Nursing Home Care Prices Grow Faster Than Other Health Care Services Amid Job Growth Lag

Pricing for nursing home care continued to grow the fastest in the first month of 2024 compared to other major health care categories, jumping by 4.9% in January, as wages grew but job growth lagged.

That’s according to Altarum’s Health Sector Economic Indicators (HSEI) Briefs published on Tuesday. Nursing home care was among service prices to grow the fastest by 4% in December, according to a previous Altarum report. Ending January 2023, nursing home care price growth was 5.9% and 1.4% in January 2022.

The overall Health Care Price Index (HCPI) increased by 2.8% year over year in January, falling slightly from a revised growth rate of 3.0% in December. Economy-wide inflation was “stable and moderate” in January, according to the report.


Dental care pricing was just behind nursing care in terms of fastest growing price growth increases, increasing by 4.7% in January.

Nursing and residential care facilities added 16,500 jobs in January as well – with 9,000 jobs added in nursing homes and 7,500 jobs added for other nursing and residential care settings.

“Nursing and residential care employment, although steadily increasing since January 2022, is still 139,400 jobs or 4.1% below pre-pandemic levels,” researchers said in the report. “As described in a recent Altarum analysis, this contraction in the nursing home workforce since the pandemic is likely due to nursing home closures, lower resident censuses, and staffing shortages.”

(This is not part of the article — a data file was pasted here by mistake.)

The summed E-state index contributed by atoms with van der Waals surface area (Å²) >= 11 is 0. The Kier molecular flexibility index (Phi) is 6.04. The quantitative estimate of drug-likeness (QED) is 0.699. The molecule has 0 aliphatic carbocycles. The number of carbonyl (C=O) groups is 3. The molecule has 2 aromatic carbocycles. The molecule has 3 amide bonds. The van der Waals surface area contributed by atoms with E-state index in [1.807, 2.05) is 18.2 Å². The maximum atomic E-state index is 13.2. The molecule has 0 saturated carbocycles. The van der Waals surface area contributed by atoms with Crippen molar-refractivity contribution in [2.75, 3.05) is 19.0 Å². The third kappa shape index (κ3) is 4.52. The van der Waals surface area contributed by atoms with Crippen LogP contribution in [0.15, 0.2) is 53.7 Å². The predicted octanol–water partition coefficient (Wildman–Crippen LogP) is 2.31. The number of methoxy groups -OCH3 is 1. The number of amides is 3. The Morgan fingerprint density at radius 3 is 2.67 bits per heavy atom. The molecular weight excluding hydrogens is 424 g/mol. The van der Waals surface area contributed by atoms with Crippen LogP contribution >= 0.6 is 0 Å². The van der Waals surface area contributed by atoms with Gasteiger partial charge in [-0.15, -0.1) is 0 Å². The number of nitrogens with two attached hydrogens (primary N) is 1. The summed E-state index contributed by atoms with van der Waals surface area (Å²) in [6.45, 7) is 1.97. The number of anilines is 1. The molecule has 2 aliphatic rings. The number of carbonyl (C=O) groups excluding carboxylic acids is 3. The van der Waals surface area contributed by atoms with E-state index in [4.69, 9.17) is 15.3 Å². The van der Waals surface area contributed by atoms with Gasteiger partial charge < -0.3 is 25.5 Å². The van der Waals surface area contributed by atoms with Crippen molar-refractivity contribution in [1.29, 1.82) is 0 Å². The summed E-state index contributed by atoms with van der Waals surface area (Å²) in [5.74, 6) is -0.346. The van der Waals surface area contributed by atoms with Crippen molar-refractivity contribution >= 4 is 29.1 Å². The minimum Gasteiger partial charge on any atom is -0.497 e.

Job growth in health care was led by the ambulatory sector, according to the report – health care job growth overall increased by 70,300 in January, above the 12-month average of 58,700.

Meanwhile, wage growth in health care settings was highest in nursing and residential care, at 4.0% year over year, followed by ambulatory care settings at 2.9% and hospitals at 2.4%. As a comparison, wage growth in health care in December 2023 was 2.9% year over year, in contrast to 4.5% in non-health care industries.

Health care utilization continued to drive spending increases, Altarum researchers said, despite growth for this statistic falling slightly to 4.3% year over year in December.

Year-over-year growth in the Consumer Price Index (CPI) fell slightly to 3.1% and the growth in the Producer Price Index (PPI) fell slightly to 0.9%.

The CPI medical care price index has shown signs of faster health care price increases, reaching 3.6% in January year over year. Health care price growth exceeded economy-wide price growth as measured by the GDP deflator for the third straight month, according to the report.

“Much of this increase in the medical care CPI index has been the result of price growth among major health care services, including faster growth among hospital and physician and clinical services prices compared to their average price growth over the past twelve months,” Altarum researchers said.

HSEI briefs work is supported by a grant from the Robert Wood Johnson Foundation.

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